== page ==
|A beautiful sunrise over the historic ruins of
Angkor Wat. Photograph by Irene Kim.
In an attempt to aid this dynamic progression out of economic stagnation, the Artisans d'Angkor project has worked tirelessly to give young Cambodians the opportunity to train in the craftwork of ornamental sculpture, silk weaving, wood carving, silver plating, lacquer ware and silk painting. Often they have helped those with disabilities who would otherwise struggle to make a living in a country where government aid for such people is limited. In training young Cambodians in various skills, these emerging artists have been able to establish themselves within the social sphere with a sense of dignity, pride and self-esteem, whilst also making an independent living for themselves in their rural home villages. According to Production Director, Eric Stocker, "Artisans d'Angkor [is] a beautiful experience from both the professional and human standpoint."
Since its beginnings 14 years ago, Artisans d'Angkor has created over 1,000 jobs in 12 workshops across the Siem Reap province and has established an innovative social policy that guarantees pay levels for their workers whilst also offering them various medical and social benefits. Of these jobs, 624 have involved craftsmen and women. Local artists have gone on to found their own association known as Artisanat Khmer, and now collectively own a 20 per cent share in Artisans d'Angkor.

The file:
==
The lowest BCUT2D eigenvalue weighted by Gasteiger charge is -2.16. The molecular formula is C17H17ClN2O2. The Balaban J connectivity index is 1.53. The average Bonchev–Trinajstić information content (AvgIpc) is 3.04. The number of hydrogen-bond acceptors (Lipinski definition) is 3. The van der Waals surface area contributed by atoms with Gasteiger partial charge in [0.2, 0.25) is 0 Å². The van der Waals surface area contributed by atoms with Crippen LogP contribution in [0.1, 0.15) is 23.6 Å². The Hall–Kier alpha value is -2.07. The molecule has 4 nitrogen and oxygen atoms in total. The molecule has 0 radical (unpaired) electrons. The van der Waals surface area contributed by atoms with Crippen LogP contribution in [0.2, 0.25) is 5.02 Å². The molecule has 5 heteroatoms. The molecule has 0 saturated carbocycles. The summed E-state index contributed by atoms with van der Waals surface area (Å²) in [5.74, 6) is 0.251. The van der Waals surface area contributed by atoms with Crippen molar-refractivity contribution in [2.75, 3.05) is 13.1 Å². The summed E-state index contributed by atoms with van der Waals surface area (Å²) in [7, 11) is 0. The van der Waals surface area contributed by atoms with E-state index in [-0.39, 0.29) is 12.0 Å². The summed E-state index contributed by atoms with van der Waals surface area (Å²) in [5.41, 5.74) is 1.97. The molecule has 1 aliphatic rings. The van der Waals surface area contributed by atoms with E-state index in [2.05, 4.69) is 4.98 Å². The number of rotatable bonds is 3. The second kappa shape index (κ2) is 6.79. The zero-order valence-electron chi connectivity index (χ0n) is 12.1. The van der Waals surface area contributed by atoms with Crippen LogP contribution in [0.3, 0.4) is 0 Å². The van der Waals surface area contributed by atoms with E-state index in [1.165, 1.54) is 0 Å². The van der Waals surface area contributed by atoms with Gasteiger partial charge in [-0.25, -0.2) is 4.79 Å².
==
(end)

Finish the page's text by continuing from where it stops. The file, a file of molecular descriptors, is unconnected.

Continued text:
As a result of training the local youth in various artistic disciplines, Artisans d'Angkor was awarded with the "Seal of Excellence for Handicrafts" in 2006 as part of a competition run by UNESCO. The competition was designed to recognise "high standards of quality, innovating, cultural authenticity, as well as social and environmentally responsible productions."
With the price of raw silk increasing exponentially over the last few years, this local project has unquestionably played a crucial role in boosting the economy and helping the burgeoning tourist scene thrive. However, it is important that the historic knowledge and cultural identity of Cambodia is not lost under growing western influences and modern textile production practices.
Along with being able to visit the organisation, its workshops and the beautiful gift shop on Thmey Street, it is also possible to visit its silk farm located a few miles from Siem Reap. The informative daily tour, in which one is able to watch the process from silkworm to weaving and everything in between, is arguably the best place in Cambodia to see traditional Angkor art being made and will certainly change the way you look at the products on sale in local markets.
Despite the humid temperatures and long working days, the best part about the tour is seeing the women making the silk scarves, cushions and wall hangings working with smiles on their faces, chatting away to each other whilst their children play about their feet. It removes all preconceptions of sweatshops and child labour, instead granting an unquestionable sense of reassurance that the money you pay for the high quality, carefully constructed products is going straight into the workers own pockets.
For more information or to shop online, visit www.artisansdangkor.com.